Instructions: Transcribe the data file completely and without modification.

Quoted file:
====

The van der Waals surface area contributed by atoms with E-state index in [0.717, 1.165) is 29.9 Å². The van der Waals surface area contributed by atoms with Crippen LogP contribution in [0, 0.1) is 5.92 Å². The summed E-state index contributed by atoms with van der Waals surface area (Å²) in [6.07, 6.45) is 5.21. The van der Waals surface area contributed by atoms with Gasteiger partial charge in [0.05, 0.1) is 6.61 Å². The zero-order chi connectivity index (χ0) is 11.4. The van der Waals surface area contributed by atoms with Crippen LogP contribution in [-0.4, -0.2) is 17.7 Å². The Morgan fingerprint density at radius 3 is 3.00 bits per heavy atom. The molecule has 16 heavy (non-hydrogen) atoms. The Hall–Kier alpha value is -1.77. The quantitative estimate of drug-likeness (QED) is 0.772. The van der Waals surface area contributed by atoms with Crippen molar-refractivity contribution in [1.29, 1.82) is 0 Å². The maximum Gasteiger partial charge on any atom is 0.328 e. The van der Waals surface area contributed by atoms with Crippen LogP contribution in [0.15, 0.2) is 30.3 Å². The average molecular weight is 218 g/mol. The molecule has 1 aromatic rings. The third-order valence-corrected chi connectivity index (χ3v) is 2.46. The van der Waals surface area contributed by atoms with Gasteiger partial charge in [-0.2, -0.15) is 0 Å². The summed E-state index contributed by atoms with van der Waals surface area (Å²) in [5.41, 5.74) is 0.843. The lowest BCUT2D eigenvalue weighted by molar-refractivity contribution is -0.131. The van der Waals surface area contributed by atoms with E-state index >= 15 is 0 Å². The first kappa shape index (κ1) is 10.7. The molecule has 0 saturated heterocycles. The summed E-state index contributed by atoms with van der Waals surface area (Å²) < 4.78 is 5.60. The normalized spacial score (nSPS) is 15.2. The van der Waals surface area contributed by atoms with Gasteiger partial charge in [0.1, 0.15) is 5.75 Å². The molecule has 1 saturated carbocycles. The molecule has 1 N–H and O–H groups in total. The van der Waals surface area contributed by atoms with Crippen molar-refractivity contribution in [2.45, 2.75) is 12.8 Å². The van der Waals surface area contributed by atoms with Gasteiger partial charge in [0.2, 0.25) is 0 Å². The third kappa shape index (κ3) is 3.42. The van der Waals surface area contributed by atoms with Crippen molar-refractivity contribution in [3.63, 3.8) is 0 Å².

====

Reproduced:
The van der Waals surface area contributed by atoms with E-state index in [0.717, 1.165) is 29.9 Å². The van der Waals surface area contributed by atoms with Crippen LogP contribution in [0, 0.1) is 5.92 Å². The summed E-state index contributed by atoms with van der Waals surface area (Å²) in [6.07, 6.45) is 5.21. The van der Waals surface area contributed by atoms with Gasteiger partial charge in [0.05, 0.1) is 6.61 Å². The zero-order chi connectivity index (χ0) is 11.4. The van der Waals surface area contributed by atoms with Crippen LogP contribution in [-0.4, -0.2) is 17.7 Å². The Morgan fingerprint density at radius 3 is 3.00 bits per heavy atom. The molecule has 16 heavy (non-hydrogen) atoms. The Hall–Kier alpha value is -1.77. The quantitative estimate of drug-likeness (QED) is 0.772. The van der Waals surface area contributed by atoms with Crippen molar-refractivity contribution in [1.29, 1.82) is 0 Å². The maximum Gasteiger partial charge on any atom is 0.328 e. The van der Waals surface area contributed by atoms with Crippen LogP contribution in [0.15, 0.2) is 30.3 Å². The average molecular weight is 218 g/mol. The molecule has 1 aromatic rings. The third-order valence-corrected chi connectivity index (χ3v) is 2.46. The van der Waals surface area contributed by atoms with Gasteiger partial charge in [-0.2, -0.15) is 0 Å². The summed E-state index contributed by atoms with van der Waals surface area (Å²) in [5.41, 5.74) is 0.843. The lowest BCUT2D eigenvalue weighted by molar-refractivity contribution is -0.131. The van der Waals surface area contributed by atoms with E-state index >= 15 is 0 Å². The first kappa shape index (κ1) is 10.7. The molecule has 0 saturated heterocycles. The summed E-state index contributed by atoms with van der Waals surface area (Å²) < 4.78 is 5.60. The normalized spacial score (nSPS) is 15.2. The van der Waals surface area contributed by atoms with Gasteiger partial charge in [0.1, 0.15) is 5.75 Å². The molecule has 1 saturated carbocycles. The molecule has 1 N–H and O–H groups in total. The van der Waals surface area contributed by atoms with Crippen molar-refractivity contribution in [2.45, 2.75) is 12.8 Å². The van der Waals surface area contributed by atoms with Gasteiger partial charge in [0.2, 0.25) is 0 Å². The third kappa shape index (κ3) is 3.42. The van der Waals surface area contributed by atoms with Crippen molar-refractivity contribution in [3.63, 3.8) is 0 Å².